@FF12: Turning 3 into 10, a percentage issue for digital

19 Mar,2012

By A Correspondent


While much of the adex growth in 2011 came from the obvious sectors of television and print, it was digital that stole the thunder by recording the biggest and fastest growth among all mediums. Little wonder then that the session on “Innovations in the advertising industry in the Digital world” chose to focus on why the much sought after medium was still ignored by advertisers who preferred to seek refuge elsewhere. The panellists comprised Rajan Anandan, VP and MD Google India, Olivier Fleurot, CEO, MSL (Part of Publicis group), Frederic Josue, Executive Director, Havas Media, Vikram Sakhuja, CEO, South Asia, Group M and Kapil Agarwal, Jt MD, UFO Moviez and Varun Gupta, Director, strategy transaction services, KPMG India. The session was moderated by Rajiv Makhni, Managing Editor, Technology, NDTV.


Mr Anandan initiated the discussion, stating that India is still an emerging market where web advertising is concerned and it still constitutes about 3 per cent of the overall advertising spends in India which is estimated to be around Rs 33,000 crore. The biggest driver of growth in advertising on the web would be through the rise in the number of users of smartphones, which is estimated to touch 100 million users in 4-5 years time. Smartphones alone could boost the growth of web advertising to about 8-10 per cent, he said.


Mr Josue of Havas was of the view that it would be content that will drive the growth of the medium in the years to come. Havas has been at the forefront in investing behind content production as that would be the driver of growth for this medium. But the medium will face its share of issues which include multi-tasking across various platforms as an attempt will be have to be made to offer content seamlessly across various mediums. Also, engagement and loyalty would be the other key attributes that would make or break business for users of digital across the world, he said.


Mr Fleurot began by stating how the marketing and communications industry was witnessing a profound disruption due to the invasion of technology and social media. This, he said, has led to an increased level of competition in the marketplace. Signalling the essence that data will bear on the survival of players in the communications space, Mr Fleurot said that big data will be at the core of all marketing initiatives in the future. He highlighted on how the space will see the emergence of many new publishers like Youtube et al that will challenge the livelihood of the existing players in the space. The challenge, he said, was that clients today are not yet organised for the 21st century as they still prefer to work in silos. But in the case of online, the model of working in silos will disappear as all the other mediums work as a single unit on the internet. Going forward, the two key factors that will determine the growth of this medium, he said, include the speed with which marketers communicate with their users through the digital medium and the transparency with which they operate on the medium.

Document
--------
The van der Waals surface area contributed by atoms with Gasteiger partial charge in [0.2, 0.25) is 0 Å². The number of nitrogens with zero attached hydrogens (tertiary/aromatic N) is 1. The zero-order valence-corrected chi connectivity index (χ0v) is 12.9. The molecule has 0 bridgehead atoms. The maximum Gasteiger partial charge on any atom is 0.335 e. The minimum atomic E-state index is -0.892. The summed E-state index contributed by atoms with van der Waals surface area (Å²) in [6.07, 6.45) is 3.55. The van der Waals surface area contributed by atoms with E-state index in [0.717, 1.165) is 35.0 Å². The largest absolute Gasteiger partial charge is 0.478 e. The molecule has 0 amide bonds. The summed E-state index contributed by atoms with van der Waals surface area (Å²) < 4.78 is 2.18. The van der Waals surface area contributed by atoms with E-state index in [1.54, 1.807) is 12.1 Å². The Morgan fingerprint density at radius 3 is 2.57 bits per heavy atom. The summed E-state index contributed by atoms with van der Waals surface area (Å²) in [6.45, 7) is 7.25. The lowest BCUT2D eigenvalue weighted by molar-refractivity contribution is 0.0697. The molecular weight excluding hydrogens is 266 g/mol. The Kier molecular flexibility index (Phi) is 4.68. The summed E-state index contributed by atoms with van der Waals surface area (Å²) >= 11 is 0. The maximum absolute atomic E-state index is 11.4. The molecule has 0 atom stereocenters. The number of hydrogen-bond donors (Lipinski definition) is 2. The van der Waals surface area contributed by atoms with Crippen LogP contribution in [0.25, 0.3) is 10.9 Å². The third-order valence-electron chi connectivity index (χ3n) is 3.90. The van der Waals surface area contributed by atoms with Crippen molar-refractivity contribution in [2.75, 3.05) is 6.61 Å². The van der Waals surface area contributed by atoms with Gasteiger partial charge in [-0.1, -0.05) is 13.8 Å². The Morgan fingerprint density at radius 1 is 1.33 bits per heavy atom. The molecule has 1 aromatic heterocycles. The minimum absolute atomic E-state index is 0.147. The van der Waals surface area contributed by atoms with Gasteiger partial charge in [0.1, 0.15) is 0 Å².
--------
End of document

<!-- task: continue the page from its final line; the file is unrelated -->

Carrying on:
Vikram Sakhuja was at his jingoistic best as he began by questioning what the term innovation in advertising actually stood for. “Innovation is a term that is broader than creativity. It is a new way of doing something better,” he said. He outlined the current scenario by stating that technology today is an overestimated medium in the short term but is underestimated for the long term. The problem according to him is that the medium has been underestimated for a long time now and that it was about time the medium leapfrogged ahead of the others – go from the current 3 to 15 percent in the shortest possible timeframe.


Outlining the four fundamental powers of digital, Mr Sakhuja said that the first and foremost is its ability to move from being something random to attaining a consensus. The second was the power of interactivity which includes communicating in a 2-way mechanism and communicating in a social world; the third was the ability to move seamlessly across devices and lastly, the ability to enhance real-time consumption of content.


The implications that this would have on marketing include facilitating superior targeting, marketing content that would be more UGC-led, more use of apps and videos that will alter the way clients reach out to users – 30 second ads will make way for UGC videos and banner ads; use of word of mouth will see a predominant rise, and new sales and distribution models will evolve in digital that would enable advertisers to reach out to consumers in a more linear fashion.


Mr Gupta of KPMG pointed out though digital was seeing an increasing levels of penetration, there was a disconnect where ad spends on the medium are concerned. Just 3 per cent of monies going to the medium is still unreasonable given the numbers being thrown up by markets in the West and Europe, which exceed 25 per cent and above. A large amount of growth in digital will come through mobile, he said.


Mr Anandan added here that one of the industries that will see a downfall would be print as already there is a lot of transition that is being witnessed in terms of clients moving away from print to digital. Real estate clients and job classifieds are prominent examples where most of the ads are now being run on the digital medium putting the scope of print in a tight spot.


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